When you use ApsaraDB for MongoDB, its CPU usage may become excessively high or even close to 100%. The high CPU usage not only slows down data read and write operations, but also affects normal business operations. This topic describes how to troubleshoot the high CPU usage of ApsaraDB for MongoDB for your applications.

Analyze in-progress requests in ApsaraDB for MongoDB

  1. Connect to an ApsaraDB for MongoDB instance through the mongo shell.
  2. Run the db.currentOp() command to check in-progress operations in ApsaraDB for MongoDB.

    The following is an example of the command output:

    {
            "desc" : "conn632530",
            "threadId" : "140298196924160",
            "connectionId" : 632530,
            "client" : "11.192.159.236:57052",
            "active" : true,
            "opid" : 1008837885,
            "secs_running" : 0,
            "microsecs_running" : NumberLong(70),
            "op" : "update",
            "ns" : "mygame.players",
            "query" : {
                "uid" : NumberLong(31577677)
            },
            "numYields" : 0,
            "locks" : {
                "Global" : "w",
                "Database" : "w",
                "Collection" : "w"
            },
            ....
        },

The following table describes the fields that you need to focus on.

Field Description
client The client that sent the request.
opid The unique ID of the requested operation.
Note If necessary, you can run the db.killOp(opid) command to terminate an operation.
secs_running The duration that the operation has been running, in units of seconds. If this field returns a value that exceeds the defined threshold, check whether the request is appropriate.
microsecs_running The duration that the operation has been running, in units of microseconds. If this field returns a value that exceeds the defined threshold, check whether the request is appropriate.
ns The target collection of the operation.
op The operation type, which is usually query, insert, update, or delete.
locks The lock-related fields. For more information, see the official MongoDB manual.
Note For more information about the db.currentOp() command, see db.currentOp().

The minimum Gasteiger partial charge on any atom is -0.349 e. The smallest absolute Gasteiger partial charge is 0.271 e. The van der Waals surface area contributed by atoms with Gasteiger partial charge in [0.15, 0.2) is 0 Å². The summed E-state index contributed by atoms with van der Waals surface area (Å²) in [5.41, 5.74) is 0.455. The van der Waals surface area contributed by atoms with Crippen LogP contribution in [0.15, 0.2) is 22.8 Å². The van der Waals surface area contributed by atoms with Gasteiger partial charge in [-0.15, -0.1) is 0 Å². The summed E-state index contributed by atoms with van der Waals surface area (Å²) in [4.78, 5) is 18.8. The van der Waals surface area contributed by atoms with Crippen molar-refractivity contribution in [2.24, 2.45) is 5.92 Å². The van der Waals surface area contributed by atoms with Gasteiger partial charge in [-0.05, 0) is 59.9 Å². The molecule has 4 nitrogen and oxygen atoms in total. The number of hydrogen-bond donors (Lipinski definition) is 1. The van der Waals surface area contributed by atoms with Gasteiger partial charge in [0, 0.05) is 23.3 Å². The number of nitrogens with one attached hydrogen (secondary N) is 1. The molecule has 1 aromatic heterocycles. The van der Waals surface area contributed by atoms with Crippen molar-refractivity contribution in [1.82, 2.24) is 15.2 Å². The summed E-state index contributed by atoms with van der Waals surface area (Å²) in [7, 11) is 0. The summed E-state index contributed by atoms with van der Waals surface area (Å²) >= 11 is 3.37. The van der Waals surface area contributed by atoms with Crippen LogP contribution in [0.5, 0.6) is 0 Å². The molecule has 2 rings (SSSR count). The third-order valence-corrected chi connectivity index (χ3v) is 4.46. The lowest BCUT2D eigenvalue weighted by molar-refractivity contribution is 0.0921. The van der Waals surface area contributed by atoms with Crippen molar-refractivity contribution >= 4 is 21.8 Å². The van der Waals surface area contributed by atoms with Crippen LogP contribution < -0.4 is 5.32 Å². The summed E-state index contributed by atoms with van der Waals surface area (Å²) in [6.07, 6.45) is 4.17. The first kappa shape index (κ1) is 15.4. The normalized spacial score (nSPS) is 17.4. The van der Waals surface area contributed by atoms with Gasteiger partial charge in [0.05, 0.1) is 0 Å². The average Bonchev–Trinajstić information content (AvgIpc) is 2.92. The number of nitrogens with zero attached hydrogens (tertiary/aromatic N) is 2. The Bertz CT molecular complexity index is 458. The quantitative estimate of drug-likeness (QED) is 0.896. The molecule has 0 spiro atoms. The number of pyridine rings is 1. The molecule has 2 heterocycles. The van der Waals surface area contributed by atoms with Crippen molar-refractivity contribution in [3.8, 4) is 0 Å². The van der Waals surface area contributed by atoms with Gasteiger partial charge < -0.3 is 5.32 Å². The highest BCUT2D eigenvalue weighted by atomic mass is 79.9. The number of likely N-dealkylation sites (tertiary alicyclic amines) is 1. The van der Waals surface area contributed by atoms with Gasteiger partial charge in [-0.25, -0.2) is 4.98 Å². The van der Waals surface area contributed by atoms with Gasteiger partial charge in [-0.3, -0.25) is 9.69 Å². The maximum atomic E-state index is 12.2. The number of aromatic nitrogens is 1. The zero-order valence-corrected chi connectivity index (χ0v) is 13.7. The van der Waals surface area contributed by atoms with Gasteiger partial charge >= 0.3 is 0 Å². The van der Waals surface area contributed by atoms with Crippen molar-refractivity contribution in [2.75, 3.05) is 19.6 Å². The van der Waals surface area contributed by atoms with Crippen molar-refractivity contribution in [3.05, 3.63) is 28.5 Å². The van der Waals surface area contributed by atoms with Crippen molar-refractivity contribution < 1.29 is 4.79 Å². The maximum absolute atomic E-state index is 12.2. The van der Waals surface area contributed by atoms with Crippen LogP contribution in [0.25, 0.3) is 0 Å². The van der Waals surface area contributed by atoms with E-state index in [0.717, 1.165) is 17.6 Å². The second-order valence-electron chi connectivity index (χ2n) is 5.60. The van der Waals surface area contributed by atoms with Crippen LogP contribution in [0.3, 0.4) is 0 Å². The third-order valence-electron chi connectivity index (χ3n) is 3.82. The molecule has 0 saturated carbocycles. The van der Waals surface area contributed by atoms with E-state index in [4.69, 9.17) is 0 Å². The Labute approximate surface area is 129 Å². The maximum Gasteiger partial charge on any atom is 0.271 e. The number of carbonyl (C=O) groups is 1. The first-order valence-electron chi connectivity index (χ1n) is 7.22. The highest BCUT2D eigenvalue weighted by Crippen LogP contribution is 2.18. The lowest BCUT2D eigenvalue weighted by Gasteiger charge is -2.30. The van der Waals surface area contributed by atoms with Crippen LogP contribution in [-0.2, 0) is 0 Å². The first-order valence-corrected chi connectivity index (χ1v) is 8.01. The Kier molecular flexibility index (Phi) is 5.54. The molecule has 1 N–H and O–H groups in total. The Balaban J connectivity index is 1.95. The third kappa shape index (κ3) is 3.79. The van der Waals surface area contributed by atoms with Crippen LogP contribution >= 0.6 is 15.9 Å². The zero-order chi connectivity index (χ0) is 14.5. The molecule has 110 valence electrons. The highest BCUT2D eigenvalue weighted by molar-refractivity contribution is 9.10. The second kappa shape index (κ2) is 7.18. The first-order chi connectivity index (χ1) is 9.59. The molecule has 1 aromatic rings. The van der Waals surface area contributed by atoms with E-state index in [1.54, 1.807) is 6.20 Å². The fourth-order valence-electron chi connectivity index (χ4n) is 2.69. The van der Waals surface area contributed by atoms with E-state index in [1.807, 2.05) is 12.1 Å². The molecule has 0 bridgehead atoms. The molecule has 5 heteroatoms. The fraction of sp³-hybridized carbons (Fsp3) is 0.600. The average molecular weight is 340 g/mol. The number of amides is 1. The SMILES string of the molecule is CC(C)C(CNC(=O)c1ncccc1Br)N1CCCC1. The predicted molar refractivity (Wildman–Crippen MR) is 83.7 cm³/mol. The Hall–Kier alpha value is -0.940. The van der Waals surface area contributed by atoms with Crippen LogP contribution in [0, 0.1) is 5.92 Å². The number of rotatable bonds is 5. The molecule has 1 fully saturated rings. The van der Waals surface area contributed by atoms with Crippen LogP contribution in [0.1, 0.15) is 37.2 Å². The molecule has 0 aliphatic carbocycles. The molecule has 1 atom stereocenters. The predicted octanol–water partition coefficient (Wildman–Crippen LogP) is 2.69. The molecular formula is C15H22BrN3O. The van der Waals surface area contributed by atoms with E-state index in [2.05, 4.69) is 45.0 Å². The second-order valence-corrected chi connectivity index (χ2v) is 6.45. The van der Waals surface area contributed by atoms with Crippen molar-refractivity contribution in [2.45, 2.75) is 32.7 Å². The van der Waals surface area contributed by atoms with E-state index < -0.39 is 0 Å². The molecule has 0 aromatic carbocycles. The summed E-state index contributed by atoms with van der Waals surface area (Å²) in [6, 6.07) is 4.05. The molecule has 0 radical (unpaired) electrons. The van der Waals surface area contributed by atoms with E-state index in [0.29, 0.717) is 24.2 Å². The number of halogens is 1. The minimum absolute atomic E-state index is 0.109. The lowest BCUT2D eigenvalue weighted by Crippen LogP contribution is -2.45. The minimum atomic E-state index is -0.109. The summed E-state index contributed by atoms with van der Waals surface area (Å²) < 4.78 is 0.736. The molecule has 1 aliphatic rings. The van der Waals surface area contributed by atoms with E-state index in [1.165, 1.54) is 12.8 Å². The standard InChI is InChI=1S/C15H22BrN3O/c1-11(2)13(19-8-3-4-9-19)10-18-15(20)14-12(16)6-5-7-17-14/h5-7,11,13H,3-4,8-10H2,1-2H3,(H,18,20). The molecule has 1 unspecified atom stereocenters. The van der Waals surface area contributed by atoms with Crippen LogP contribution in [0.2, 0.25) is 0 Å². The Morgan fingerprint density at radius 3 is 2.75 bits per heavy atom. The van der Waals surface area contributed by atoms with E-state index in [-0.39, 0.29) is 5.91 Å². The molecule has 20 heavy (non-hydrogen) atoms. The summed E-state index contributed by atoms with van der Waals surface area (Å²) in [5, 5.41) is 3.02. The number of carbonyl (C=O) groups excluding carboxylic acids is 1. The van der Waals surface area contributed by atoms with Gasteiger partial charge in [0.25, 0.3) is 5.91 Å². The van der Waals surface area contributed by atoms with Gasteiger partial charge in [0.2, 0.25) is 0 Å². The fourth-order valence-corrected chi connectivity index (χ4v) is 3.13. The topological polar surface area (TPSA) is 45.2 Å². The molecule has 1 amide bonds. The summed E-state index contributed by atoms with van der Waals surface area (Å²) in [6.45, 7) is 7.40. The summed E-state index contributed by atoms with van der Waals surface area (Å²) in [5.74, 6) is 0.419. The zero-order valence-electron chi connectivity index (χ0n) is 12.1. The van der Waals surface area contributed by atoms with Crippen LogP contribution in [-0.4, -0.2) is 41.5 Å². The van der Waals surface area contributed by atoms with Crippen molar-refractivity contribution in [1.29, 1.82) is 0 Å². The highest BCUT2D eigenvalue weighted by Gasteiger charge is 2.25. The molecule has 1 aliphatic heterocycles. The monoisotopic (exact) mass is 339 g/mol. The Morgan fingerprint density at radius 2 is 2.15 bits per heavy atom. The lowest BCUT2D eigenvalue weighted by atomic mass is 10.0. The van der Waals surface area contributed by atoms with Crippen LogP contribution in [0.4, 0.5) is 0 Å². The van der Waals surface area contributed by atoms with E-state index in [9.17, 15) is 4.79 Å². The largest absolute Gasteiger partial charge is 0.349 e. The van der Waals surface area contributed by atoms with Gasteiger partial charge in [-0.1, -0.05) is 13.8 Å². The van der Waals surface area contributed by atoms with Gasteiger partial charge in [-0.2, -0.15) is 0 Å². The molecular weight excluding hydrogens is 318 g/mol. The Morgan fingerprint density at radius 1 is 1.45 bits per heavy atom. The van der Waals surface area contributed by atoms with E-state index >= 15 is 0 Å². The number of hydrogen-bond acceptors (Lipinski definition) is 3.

You can run the db.currentOp() command to check in-progress operations and analyze whether ApsaraDB for MongoDB is processing any time-consuming requests. For example, the CPU usage is normal for your routine business. When O&M management engineers log on to ApsaraDB for MongoDB to perform some operations that require a collection scan, the CPU usage significantly increases and ApsaraDB for MongoDB responds slowly. In this case, you need to check for long-running operations.
Note If you find any abnormal requests, you can obtain the operation ID (specified by the opid field) of such a request and run the db.killOp(opid) command to terminate this request.

Assume that the CPU usage of the relevant ApsaraDB for MongoDB instance immediately increases and remains high after your application starts running. If you cannot find any abnormal requests in the output of the db.currentOp() command, you can analyze slow requests in ApsaraDB for MongoDB.

Analyze slow requests in ApsaraDB for MongoDB

ApsaraDB for MongoDB enables slow request profiling by default. It automatically records requested operations that have been running for longer than 100 ms in the system.profile collection of the relevant database.

  1. Connect to an ApsaraDB for MongoDB instance through the mongo shell.

    For more information, see Connect to a standalone instance through the mongo shell, Connect to a replica set instance through the mongo shell, or Connect to a sharded cluster instance through the mongo shell.

  2. Run the use <database> command to access a database.
    use mongodbtest
  3. Run the following command to check the slow request logs of this database:
    db.system.profile.find().pretty()
  4. Analyze the slow request logs to find the cause of high CPU usage in ApsaraDB for MongoDB.
    The following is an example of a slow request log. For this request, ApsaraDB for MongoDB did not query data based on an index, but has run a collection scan and scanned 11,000,000 documents.
    {
            "op" : "query",
            "ns" : "123.testCollection",
            "command" : {
                    "find" : "testCollection",
                    "filter" : {
                            "name" : "zhangsan"
                    },
                    "$db" : "123"
            },
            "keysExamined" : 0,
            "docsExamined" : 11000000,
            "cursorExhausted" : true,
            "numYield" : 85977,
            "nreturned" : 0,
            "locks" : {
                    "Global" : {
                            "acquireCount" : {
                                    "r" : NumberLong(85978)
                            }
                    },
                    "Database" : {
                            "acquireCount" : {
                                    "r" : NumberLong(85978)
                            }